MERIDEN — Hector Cardona’s phone often rings at 2 a.m. Sometimes the caller is a parent distraught over a teenager who doesn’t return home. Sometimes it’s a family with someone in trouble.
“I talk with them and tell them how the system works,” Cardona said. “They say they feel more comfortable with me. I take the time when they have a problem, I put myself in their shoes.”
The city’s most recognizable police officer is retiring next week after 32 years. Although it might be strange seeing Cardona in civilian clothes, the cop with the award-winning mustache isn’t going away.
“It’s just how you treat people,” he said about his popularity. “I’ve dealt with generations of people. Now those kids I crossed (in traffic) are parents and grandparents. Sometimes I’ll be in my car and there will be two to three cars deep waiting to talk to me.”
Cardona, 59, was born in Aguada, Puerto Rico. He came to Meriden at age 7, and attended local schools. After graduation he worked as a “setup man” at New Departure-Hyatt Bearing Division, a local subsidiary of General Motors.
He applied to the Police Department in 1983. There were three Latino officers on the force and Cardona became a liaison between police and the growing Hispanic population.
“Over the years, Officer Cardona was often contacted while on and off duty to solve a particular issue,” Police Chief Jeffry Cossette said in a statement. “Hector would never refuse to help someone and he represents the highest qualities I look for in hiring a person for the position of police officer.”
Cardona and his wife Sarah raised three children who have successful careers. Hector Cardona Jr. is a detective sergeant. Miguel Cardona was a nationally-recognized principal at Hanover School before his recent promotion to an administrative job. Marisol Cardona is a social worker for an alternative education program and recently received her master’s degree.
While it can be difficult raising children in the same city where their father is a police officer, his children never had a problem, Cardona said. No matter how many late nights he worked, he always made sure to tuck his kids into bed.
“It’s important,” he said.
Cardona also instilled a dedication to community that he models and that his family continues to practice. He is the chairman of the annual Puerto Rican festival, which has grown to be one of the most popular in the state. He passed on his love of music by teaching his children how to play instruments. He also sings with the choir at St. Rose Church and the family has its own band with Sarah Cardona performing vocals. Marisol also sings.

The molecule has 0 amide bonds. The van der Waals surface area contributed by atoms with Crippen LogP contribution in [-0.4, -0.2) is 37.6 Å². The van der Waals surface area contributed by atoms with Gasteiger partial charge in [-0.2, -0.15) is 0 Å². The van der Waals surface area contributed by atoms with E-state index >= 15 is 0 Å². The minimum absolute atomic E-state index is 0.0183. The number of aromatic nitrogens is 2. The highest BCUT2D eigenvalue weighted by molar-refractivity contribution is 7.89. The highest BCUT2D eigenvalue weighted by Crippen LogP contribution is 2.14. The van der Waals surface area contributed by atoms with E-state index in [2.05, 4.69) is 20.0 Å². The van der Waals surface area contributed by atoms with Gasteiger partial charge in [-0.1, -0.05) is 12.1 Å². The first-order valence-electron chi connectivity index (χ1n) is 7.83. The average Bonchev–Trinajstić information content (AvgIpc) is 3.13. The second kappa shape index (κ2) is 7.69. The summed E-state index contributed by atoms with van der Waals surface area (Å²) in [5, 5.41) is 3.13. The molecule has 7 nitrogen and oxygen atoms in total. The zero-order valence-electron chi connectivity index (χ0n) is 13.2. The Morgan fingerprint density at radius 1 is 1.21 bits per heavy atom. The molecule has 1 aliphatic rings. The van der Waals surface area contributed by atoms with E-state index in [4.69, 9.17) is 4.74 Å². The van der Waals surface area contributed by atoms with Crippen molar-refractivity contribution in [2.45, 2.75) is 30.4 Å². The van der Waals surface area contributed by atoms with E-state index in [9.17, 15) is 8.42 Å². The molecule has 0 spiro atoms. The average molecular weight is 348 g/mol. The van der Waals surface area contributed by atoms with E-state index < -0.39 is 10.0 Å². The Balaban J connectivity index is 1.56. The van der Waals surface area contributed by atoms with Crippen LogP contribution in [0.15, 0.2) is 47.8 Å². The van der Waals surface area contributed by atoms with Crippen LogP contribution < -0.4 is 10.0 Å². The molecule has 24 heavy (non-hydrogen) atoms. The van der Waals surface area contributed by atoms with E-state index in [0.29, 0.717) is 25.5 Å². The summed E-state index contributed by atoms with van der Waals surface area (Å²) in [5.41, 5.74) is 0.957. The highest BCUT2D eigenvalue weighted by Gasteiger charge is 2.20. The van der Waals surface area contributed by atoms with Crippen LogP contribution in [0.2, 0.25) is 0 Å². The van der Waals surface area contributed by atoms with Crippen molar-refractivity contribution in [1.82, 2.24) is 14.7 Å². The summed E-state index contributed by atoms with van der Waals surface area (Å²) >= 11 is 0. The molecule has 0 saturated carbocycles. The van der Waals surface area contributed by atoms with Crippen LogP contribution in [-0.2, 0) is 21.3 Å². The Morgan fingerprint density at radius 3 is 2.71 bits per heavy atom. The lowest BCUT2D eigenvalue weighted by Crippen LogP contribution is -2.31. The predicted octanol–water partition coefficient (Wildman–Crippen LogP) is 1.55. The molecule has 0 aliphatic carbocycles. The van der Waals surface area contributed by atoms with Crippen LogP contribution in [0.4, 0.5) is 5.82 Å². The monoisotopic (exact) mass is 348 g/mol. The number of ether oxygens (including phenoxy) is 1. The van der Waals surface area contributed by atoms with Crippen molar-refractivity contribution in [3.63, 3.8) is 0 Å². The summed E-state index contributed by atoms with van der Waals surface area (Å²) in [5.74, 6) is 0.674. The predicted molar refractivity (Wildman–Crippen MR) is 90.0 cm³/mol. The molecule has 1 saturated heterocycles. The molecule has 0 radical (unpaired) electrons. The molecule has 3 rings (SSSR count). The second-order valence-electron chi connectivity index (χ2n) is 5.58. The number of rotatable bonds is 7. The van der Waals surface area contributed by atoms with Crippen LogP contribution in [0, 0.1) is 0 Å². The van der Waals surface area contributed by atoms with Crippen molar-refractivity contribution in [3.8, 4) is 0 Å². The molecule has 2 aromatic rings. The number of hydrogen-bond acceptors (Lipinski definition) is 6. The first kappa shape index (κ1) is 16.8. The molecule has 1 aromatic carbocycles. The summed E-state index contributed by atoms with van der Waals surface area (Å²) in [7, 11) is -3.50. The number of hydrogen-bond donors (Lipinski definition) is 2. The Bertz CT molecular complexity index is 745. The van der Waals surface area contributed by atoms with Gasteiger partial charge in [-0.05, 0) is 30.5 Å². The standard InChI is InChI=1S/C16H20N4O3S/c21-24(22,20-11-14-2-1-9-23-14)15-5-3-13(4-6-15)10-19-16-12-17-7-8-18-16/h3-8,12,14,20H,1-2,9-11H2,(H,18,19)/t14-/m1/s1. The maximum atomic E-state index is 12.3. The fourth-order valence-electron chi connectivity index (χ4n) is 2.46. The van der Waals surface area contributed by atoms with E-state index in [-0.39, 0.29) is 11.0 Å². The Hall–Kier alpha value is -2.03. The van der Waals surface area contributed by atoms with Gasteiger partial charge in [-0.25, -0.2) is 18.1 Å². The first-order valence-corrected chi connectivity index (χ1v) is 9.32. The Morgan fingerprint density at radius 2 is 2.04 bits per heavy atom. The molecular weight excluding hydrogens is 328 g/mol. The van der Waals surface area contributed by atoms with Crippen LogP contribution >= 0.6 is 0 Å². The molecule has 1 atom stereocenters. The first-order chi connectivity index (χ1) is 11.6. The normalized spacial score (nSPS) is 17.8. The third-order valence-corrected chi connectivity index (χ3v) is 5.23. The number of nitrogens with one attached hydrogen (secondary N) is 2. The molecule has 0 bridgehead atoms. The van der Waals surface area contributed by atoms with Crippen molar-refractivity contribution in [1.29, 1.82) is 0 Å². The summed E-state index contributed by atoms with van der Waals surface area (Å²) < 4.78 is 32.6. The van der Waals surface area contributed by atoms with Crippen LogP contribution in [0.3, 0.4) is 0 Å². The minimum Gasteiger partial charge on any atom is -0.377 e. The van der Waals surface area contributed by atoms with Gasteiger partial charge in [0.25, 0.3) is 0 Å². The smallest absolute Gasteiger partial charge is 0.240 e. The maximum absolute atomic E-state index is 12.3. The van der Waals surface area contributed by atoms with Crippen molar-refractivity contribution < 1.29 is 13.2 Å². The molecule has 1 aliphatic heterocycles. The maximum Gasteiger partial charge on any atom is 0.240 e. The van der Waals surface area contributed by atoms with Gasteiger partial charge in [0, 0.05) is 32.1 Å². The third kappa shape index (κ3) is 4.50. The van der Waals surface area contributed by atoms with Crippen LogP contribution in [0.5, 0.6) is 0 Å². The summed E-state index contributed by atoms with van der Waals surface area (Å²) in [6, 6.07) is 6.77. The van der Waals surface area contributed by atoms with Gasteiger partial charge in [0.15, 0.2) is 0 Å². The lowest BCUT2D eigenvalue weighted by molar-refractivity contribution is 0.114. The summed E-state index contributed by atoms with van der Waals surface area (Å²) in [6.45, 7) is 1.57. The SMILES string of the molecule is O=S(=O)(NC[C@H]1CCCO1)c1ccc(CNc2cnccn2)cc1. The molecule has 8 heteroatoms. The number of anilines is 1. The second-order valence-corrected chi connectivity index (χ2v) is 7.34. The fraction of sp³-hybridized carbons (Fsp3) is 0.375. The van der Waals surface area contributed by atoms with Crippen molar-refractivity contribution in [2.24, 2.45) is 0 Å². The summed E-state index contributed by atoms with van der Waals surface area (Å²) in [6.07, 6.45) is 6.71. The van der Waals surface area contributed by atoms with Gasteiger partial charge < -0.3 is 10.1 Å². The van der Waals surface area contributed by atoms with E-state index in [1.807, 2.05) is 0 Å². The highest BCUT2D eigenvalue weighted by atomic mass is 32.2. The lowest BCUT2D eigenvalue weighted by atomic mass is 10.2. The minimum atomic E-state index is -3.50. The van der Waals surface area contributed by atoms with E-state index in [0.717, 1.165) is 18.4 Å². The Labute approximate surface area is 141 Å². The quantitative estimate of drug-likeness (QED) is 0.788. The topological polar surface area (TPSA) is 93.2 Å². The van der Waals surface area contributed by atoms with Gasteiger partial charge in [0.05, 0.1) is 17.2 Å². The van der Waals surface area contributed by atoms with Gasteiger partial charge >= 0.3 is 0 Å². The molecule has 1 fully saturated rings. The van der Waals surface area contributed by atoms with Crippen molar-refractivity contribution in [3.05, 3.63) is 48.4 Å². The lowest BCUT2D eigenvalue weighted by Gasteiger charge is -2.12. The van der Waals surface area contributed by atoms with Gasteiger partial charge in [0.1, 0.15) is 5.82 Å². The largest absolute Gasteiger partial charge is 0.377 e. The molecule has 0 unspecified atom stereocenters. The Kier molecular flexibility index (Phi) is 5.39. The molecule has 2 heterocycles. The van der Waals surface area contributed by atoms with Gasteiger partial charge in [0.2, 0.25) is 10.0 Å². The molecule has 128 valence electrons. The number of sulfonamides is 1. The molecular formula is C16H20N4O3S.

The band performs for community and charity events, including a performance tonight at John Barry School for the Meriden-Wallingford Substance Abuse Council.
“Officer Cardona is one of the most service-oriented police officers that I have ever known,” Cossette said. “He is certainly one of the most popular. His service to the community has gone far above that of a regular police officer.”
In 2000, the department recognized that service, naming Cardona External Affairs Officer to help address public concerns.
During his career, he’s seen more diversity in the police department and the changes that go along with rapidly evolving technology.
“This is my second family and I love this department as much as I love the city,” Cardona said.
He’s also pleased to see more leaders emerging in the Hispanic community. In his retirement, he hopes to remain as a reserve officer, travel to Puerto Rico and possibly get involved in politics.
Cardona isn’t shy about expressing his opinion about a possible anti-nepotism policy in the city. He said a policy strictly prohibiting family members from working in the same department would have prevented his son from following in his footsteps and serving his hometown. He wonders if his grandson, now 13 and a police Explorer will be affected. If he had been an educator, a ban on family members working together might have made it impossible for Miguel Cardona to work in city schools.
“I’m for parents leading their kids to do the same thing they do,” he said.
But he does support a policy that prevents family members from reporting directly to one another.
“You don’t want someone to feel there was favoritism,” Cardona said. “Let another person supervise them.”
Cardona said the recent FBI investigation into the department left a black cloud, but employees who did nothing wrong had nothing to fear and shouldn’t have felt affected. He praised the officers in the department and said there is no way of controlling every officer’s behavior.
“I’m 100 percent positive the department doesn’t condone wrongdoing,” he said. “Every officer is their own person.”
He also expressed confidence that the community will regain trust in the department and enjoy the relationship it once shared with its members. He said the public needs to understand the dangers police officers face.
“It’s a job where we’re dealing with hundreds of different people,” he said. “You gotta keep your guard up or you could be a victim. There is a lot of good officers out there. Things will get back on a positive track and people will recognize we’re there to serve them.”
Cardona’s signature mustache wins him the affection of local children and adults who he often entertains by letting them touch his mustache and hear its alarm. He sets the alarm to prevent anyone from cutting it, and says his mustache is insured. Last year, he won a national award for his mustache in a Facebook contest.
Cardona is also known for a kind word or joke, said co-worker Lt. Salvatore Nesci, adding that he has shepherded and trained many officers.
“We’re going to miss Hector dearly,” Nesci said. “I’ve been telling him for many weeks he can stay. It’s actually going to be very strange not to see Hector in the police department. He has a way of bringing a smile to my face.”